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Iran's Tourism Industry: It's Diversity, Regulations, Value and Economic Opportunities

12 June, 2016 Searching for Iran Iran Travel Advice 1513 Views 30 Shares
Iran's Tourism Industry: It's Diversity, Regulations, Value and Economic Opportunities

The problem with Iran's tourism industry is that it's very fragmented and most infrastructure is outdated from the 1970's. Here are some insights into the workings of the Iran tourism sector including: How it's regulated, tourism types, its current value, and potential opportunities.

 

 


 

 

Iran's Tourism Regulations (ICHTO)

 

The Iranian Cultural Heritage, Handicrafts and Tourism Organization (ICHTO) regulates the majority of the national museums, cultural sites, travel agencies and general codes of ethics as the name implies. There are generally three (3) travel agency licenses to operate: Class A (Ticketing), Class B (Tours), and Class C (Pilgrimage). While the majority of travel agencies have only Class B licenses, only a very few have Class A. Each agency is restricted to operate up to 2 offices in Iran, this promotes competition amongst the 2000+ travel agencies around Iran. While most agencies are established in Tehran, there are agencies in Isfahan, Shiraz, Yazd and other regional areas to deliver high quality local services in each province. This has created a large travel network throughout Iran, with agencies operating in their specialized fields and outsourcing certain services only where required.

 

Iran's Cultural Heritage, Tourism and Handicrafts Organization is responsible for the establishment, development and operation of tourism facilities in Iran. This includes planning for repairs, and extension of tourism facilities through direct investment, providing loans and entering into partnership with the private sector. The ICHTO also issues licenses and supervises the establishment and administration of hotels, restaurants and travel agencies, while also provides qualifications and ratings of these units.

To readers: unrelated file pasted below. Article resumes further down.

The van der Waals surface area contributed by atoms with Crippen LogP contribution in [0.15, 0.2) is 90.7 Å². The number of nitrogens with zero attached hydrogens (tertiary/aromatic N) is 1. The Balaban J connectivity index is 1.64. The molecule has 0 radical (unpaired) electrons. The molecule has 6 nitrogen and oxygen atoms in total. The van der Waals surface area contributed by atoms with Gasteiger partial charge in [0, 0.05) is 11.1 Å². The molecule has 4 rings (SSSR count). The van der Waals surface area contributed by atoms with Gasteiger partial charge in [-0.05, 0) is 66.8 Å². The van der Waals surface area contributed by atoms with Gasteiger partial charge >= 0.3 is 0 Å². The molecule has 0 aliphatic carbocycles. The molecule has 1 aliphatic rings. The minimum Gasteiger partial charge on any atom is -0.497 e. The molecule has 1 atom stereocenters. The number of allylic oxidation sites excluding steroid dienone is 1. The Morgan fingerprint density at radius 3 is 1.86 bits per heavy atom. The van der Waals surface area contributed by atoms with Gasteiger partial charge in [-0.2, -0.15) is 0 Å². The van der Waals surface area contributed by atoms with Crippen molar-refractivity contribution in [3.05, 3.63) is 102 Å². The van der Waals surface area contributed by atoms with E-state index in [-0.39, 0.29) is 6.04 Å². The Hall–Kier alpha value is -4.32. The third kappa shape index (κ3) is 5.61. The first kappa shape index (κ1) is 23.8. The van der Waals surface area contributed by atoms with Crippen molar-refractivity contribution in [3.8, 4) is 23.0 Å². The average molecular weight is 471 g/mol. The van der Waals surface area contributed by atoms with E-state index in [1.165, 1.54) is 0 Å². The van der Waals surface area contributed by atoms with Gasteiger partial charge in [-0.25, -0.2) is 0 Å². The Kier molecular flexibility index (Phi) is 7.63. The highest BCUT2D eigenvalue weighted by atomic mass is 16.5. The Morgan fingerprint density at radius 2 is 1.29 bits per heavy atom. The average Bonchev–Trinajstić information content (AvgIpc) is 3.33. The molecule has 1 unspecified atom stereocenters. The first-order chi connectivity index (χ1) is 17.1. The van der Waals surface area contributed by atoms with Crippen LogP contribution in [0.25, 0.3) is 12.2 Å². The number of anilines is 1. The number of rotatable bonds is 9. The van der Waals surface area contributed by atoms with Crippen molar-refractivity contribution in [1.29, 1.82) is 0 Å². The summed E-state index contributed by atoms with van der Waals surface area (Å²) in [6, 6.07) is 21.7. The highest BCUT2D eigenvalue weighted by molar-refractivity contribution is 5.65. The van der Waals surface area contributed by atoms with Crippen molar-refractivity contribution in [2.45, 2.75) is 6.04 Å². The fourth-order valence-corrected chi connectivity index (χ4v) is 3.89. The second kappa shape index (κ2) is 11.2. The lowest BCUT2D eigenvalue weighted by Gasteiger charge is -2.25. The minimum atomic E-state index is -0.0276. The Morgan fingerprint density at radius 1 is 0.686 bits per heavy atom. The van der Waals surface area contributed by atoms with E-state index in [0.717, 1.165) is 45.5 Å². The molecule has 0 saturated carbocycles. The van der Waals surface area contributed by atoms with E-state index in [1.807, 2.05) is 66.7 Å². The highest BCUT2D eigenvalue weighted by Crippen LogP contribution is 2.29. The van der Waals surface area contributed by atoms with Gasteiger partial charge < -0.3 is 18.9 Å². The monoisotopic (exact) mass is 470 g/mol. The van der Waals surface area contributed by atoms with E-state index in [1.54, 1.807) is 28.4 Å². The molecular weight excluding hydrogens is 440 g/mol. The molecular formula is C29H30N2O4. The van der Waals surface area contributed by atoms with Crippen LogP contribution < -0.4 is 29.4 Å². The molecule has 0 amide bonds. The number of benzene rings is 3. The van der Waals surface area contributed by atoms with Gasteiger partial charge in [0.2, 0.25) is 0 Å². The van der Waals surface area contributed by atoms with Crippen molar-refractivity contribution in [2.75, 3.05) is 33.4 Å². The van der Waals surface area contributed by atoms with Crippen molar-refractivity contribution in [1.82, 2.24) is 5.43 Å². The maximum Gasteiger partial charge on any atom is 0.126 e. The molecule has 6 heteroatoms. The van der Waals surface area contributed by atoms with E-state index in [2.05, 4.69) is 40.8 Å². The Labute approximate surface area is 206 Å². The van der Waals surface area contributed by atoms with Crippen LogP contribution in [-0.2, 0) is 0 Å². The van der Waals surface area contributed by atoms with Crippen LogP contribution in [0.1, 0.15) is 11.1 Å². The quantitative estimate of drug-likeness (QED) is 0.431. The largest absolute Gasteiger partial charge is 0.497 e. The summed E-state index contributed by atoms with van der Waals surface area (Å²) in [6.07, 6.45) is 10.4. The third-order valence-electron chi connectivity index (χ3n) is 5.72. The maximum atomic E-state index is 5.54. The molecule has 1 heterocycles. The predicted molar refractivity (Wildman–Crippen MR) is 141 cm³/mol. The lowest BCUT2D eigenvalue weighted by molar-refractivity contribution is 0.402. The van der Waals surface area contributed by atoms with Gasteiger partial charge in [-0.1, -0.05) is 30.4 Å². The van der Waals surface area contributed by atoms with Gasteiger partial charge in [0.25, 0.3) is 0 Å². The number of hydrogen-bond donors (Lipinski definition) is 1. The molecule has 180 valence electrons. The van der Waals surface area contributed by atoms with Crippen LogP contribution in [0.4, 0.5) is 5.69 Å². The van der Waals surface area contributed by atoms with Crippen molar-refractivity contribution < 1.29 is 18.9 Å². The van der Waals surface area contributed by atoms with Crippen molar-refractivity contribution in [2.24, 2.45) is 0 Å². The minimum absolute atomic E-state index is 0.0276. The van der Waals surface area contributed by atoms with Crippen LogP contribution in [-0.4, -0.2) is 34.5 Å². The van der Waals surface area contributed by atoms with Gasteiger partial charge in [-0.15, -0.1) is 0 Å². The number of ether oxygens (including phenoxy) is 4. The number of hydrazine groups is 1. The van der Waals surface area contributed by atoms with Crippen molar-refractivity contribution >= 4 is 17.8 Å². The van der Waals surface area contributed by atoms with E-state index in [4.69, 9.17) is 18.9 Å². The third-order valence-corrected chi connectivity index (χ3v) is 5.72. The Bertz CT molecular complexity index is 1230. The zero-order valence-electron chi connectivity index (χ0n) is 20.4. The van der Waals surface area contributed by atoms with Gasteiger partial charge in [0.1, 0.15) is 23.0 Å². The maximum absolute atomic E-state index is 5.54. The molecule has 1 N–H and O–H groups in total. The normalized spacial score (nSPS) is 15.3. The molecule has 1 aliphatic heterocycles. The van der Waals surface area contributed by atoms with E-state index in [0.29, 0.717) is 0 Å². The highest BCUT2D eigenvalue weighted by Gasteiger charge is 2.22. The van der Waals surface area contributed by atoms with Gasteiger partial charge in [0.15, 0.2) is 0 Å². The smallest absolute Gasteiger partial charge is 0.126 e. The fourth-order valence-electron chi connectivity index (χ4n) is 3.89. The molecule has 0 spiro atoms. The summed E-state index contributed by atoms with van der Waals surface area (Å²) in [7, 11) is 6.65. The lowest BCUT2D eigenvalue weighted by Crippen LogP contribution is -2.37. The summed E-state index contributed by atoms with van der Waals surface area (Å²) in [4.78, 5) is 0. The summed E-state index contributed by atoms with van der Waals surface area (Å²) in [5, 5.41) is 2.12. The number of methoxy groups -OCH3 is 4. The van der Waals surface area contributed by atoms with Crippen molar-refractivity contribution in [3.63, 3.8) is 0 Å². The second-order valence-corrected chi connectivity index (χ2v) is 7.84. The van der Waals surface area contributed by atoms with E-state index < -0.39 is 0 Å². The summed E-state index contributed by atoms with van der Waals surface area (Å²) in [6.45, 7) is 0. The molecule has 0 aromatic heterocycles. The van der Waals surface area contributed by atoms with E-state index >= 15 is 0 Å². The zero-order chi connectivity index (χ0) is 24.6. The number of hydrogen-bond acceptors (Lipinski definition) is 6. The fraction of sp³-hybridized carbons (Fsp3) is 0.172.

Cultural Tourism in Iran

 

Until now, Iran has 19 designated UNESCO listed sites including:

 

  • Persepolis, Nagshe Rustum and Pasargad the complex of palaces with 2,500 year-Old Persian reliefs,

  • The ancient civilizations around Shahr-i SokhtaCultural Landscape of MaymandSusa, and Chogha Zanbil from the Elamite Empire more than 3,500 years ago,

  • The exquisite Persian Gardens in Iran, influencing gardens from India all the way to Spain,

  • The early architecture and engineering at Bam and its Cultural Landscape and Shushtar Historical Hydraulic System,

  • The cuneiform translations of the Bisotun Inscriptions,

  • The evolution of Persian royalty at the Golestan Palace,

  • The spiritual evolution at the Sheikh Safi al-din Khānegāh EnsembleSoltaniyeh DomeMasjed-e Jāmé of IsfahanArmenian Christian EnsemblesTakht-e Soleyman from stories of Son of David,

  • The scientific developments at Gonbad-e Qabus,

  • The trading centers around Meidan Emam, and Tabriz Historic Bazaar Complex,

  • And many more coming.

 

There have also been 28 messengers of God that have passed through Iran leaving special tombs. The Iranian government has established a number of museums which include:


• The  Treasury   of  the  National Jewels in Tehran,  the  National Museum, and the  Golestan  Palace in Tehran, but there are vastly more scattered throughout Iran.

• In addition, Tehran’s Contemporary Art Museum showcases over 7,000 texts in both Persian and English as part of a specialized library.

 

Religious Tourism

The city of Mashhad, visited  by the Muslims to  pay homage to the  Holy Shrine of   am  Reza, the largest  mosque in the world  by area which  accommodates 20 million pilgrims and  tourists every   year.   Other   notable  holy sites include the Danial-e Nabi Mausoleum, one the messengers of God in shosa,

Shrine of  Hazrat-e Masumeh, the sister of and  the  Chak Chakoo  Fire Temple, which is famous  for the legendary dripping water that  falls from surrounding rock formations.